I am working with a Polya urn made of red ($r$) and white ($w$) balls. For each extracted ball, I put it back in the urn together with $c=1$ balls of the same color.

I have computed the following joint probability law of $n$ variable $Y_i$ for $i=1,2,...,n$, a variable equal to $1$ if the extracted ball is red and equal to $0$ if the extracted ball is white:

\begin{gather} P(Y_1=1,Y_2=1,...Y_k=1,Y_{k+1}=0,...,Y_n=0) = \\ =(\frac{r}{r+w})(\frac{r+1}{r+w+1})...(\frac{r+k-1}{r+w+k-1})(\frac{w}{r+w+k})...(\frac{w+n-k+1}{r+w+n-1})=\\ =\frac{\Gamma(r+w)}{\Gamma(r)\Gamma(w)}\frac{\Gamma(r+k)\Gamma(w+n-k)}{\Gamma(r+w+n)} \end{gather}

Since the draws from a Polya urn are exchangeable, I could alternatively have derived the same result using De Finetti's representation theorem, i.e. there exists a prior distribution $H(\theta)$ such that \begin{gather} P(Y_1=1,Y_2=1,...Y_k=1,Y_{k+1}=0,...,Y_n=0) = \\ =\int^1_0\theta\,^k(1-\theta)^{n-k}dH(\theta) \end{gather}

where $k=\sum^n_{i=1}X_i$ and $H(\theta)=lim_{n\rightarrow\infty}P\{\frac{1}{n}\sum^n_{n=1}X_i\leq\theta\}$.

My doubt is about how to find the prior distribution $H(\theta)$ such that \begin{gather} \int^1_0\theta\,^k(1-\theta)^{n-k}dH(\theta)=\frac{\Gamma(r+w)}{\Gamma(r)\Gamma(w)}\frac{\Gamma(r+k)\Gamma(w+n-k)}{\Gamma(r+w+n)} \end{gather}

I've read on my lecture notes that there is a theorem that guarantees the existence of a unique prior that assures this equality and, in this case, it is a Beta distribution with parameters $r$ and $w$.

Question: why is the right prior distribution a $Beta(r,w)$? How this theorem works? Are there other ways to reach the same result, other than this un-named theorem?

EDIT: I've seen my professor today and I've found out that the theorem (or the result) is by a certain Hausdorff. I've Googled it but I had no success, I thought it may be a theorem developed in another context and applied in Bayesian statistics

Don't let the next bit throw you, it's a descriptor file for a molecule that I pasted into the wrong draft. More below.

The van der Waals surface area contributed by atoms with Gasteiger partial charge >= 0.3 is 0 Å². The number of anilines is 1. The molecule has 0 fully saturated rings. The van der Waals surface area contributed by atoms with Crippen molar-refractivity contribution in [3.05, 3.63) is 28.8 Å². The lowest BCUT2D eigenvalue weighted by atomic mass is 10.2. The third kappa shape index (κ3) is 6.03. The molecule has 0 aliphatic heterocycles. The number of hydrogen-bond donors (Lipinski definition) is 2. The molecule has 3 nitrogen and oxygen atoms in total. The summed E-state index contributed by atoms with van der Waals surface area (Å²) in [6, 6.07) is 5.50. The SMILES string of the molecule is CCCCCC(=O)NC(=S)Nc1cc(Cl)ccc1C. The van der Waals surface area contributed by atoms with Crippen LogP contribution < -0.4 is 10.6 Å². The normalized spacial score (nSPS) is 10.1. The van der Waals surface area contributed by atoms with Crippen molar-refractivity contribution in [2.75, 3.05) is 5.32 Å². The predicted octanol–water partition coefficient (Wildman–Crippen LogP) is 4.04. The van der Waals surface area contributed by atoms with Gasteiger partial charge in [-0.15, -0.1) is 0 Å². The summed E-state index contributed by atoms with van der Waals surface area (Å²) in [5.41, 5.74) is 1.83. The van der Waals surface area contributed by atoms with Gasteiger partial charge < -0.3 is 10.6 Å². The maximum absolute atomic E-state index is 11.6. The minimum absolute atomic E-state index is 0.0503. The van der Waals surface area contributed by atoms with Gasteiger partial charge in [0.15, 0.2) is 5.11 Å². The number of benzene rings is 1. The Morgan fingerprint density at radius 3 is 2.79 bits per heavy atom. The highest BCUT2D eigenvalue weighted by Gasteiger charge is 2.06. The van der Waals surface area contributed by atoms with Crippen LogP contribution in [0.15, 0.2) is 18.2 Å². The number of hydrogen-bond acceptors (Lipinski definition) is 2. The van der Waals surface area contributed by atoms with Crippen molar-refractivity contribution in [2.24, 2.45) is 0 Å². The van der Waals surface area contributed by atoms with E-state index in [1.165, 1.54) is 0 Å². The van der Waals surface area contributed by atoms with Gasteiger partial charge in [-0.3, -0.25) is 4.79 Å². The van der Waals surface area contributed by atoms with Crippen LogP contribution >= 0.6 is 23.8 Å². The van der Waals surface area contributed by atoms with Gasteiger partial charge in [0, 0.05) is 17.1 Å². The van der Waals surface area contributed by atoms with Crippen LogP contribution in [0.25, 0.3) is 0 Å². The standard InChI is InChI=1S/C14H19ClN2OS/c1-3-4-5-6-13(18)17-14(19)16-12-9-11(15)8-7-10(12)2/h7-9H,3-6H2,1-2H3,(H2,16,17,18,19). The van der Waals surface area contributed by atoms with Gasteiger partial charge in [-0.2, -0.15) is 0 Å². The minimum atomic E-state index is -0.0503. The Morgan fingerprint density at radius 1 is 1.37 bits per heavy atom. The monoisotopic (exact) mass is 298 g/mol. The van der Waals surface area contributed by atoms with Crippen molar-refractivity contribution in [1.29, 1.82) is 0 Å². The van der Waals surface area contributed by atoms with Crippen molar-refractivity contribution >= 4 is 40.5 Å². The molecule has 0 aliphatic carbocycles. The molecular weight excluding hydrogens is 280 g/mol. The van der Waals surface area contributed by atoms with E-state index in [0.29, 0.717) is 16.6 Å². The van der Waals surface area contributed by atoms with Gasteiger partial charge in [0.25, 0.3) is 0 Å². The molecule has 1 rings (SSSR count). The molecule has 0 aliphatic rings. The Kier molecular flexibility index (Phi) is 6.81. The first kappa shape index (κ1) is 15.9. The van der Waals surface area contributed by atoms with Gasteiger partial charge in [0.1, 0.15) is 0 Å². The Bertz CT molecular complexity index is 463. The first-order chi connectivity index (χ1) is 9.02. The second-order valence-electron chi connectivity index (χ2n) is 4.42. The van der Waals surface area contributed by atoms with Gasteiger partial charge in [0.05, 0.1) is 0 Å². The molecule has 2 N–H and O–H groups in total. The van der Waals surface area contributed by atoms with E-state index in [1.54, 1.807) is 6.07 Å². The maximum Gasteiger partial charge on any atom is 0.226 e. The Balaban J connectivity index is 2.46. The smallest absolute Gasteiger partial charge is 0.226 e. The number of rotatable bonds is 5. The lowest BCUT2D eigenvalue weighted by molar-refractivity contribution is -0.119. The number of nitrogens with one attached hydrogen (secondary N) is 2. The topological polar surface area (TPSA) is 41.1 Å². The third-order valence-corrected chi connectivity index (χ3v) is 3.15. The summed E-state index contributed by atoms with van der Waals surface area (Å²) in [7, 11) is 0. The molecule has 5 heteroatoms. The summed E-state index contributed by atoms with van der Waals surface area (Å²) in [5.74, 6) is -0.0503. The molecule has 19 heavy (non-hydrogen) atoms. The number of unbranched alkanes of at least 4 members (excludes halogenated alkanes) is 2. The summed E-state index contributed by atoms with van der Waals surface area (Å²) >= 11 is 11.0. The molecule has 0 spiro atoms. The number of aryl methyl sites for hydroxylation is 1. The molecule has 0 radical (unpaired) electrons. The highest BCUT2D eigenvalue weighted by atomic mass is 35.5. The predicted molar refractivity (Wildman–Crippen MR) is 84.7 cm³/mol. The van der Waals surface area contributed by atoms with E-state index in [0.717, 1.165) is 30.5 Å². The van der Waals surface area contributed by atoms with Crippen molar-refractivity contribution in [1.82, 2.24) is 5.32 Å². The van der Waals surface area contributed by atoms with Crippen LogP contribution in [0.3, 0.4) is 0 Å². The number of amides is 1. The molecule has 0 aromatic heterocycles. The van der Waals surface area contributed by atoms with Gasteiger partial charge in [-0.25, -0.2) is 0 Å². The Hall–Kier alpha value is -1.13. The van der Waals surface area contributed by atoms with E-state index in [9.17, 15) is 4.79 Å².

• $\begingroup$ Could you please restate your question? It is ungrammatical and therefore incomprehensible. $\endgroup$
    – whuber
    Dec 9, 2016 at 14:55
  • 1
    $\begingroup$ @whuber I've tried to be more Shakesperean as possible ;) $\endgroup$
    – PhDing
    Dec 9, 2016 at 15:06

1 Answer 1


De Finetti's theorem proves the existence of a prior distribution $H(\theta)$ such that $$ \int^1_0\theta\,^k(1-\theta)^{n-k}dH(\theta)=\frac{\Gamma(r+w)}{\Gamma(r)\Gamma(w)}\frac{\Gamma(r+k)\Gamma(w+n-k)}{\Gamma(r+w+n)} $$ Looking more closely at the proof of this theorem, it seems that the prior distribution is obtained as the solution to a Hausdorff moment problem (see these notes), so the distribution is uniquely determined by its moments. So, if we can find a named distribution whose moments match those required for $H(\theta)$ then we have found $H(\theta)$.

Following the example at the end of the referenced notes, we can write $$\frac{\Gamma(r+w)}{\Gamma(r)\Gamma(w)}\frac{\Gamma(r+k)\Gamma(w+n-k)}{\Gamma(r+w+n)}=\int_0^1 \frac{\Gamma(r+w)}{\Gamma(r)\Gamma(w)}\theta^{r+k-1}(1-\theta)^{w+n-k-1} d\theta $$ From this we now see that the $Beta(r,w)$ distribution has the same moments as $H$, and hence $H$ must be the $Beta(r,w)$ distribution.


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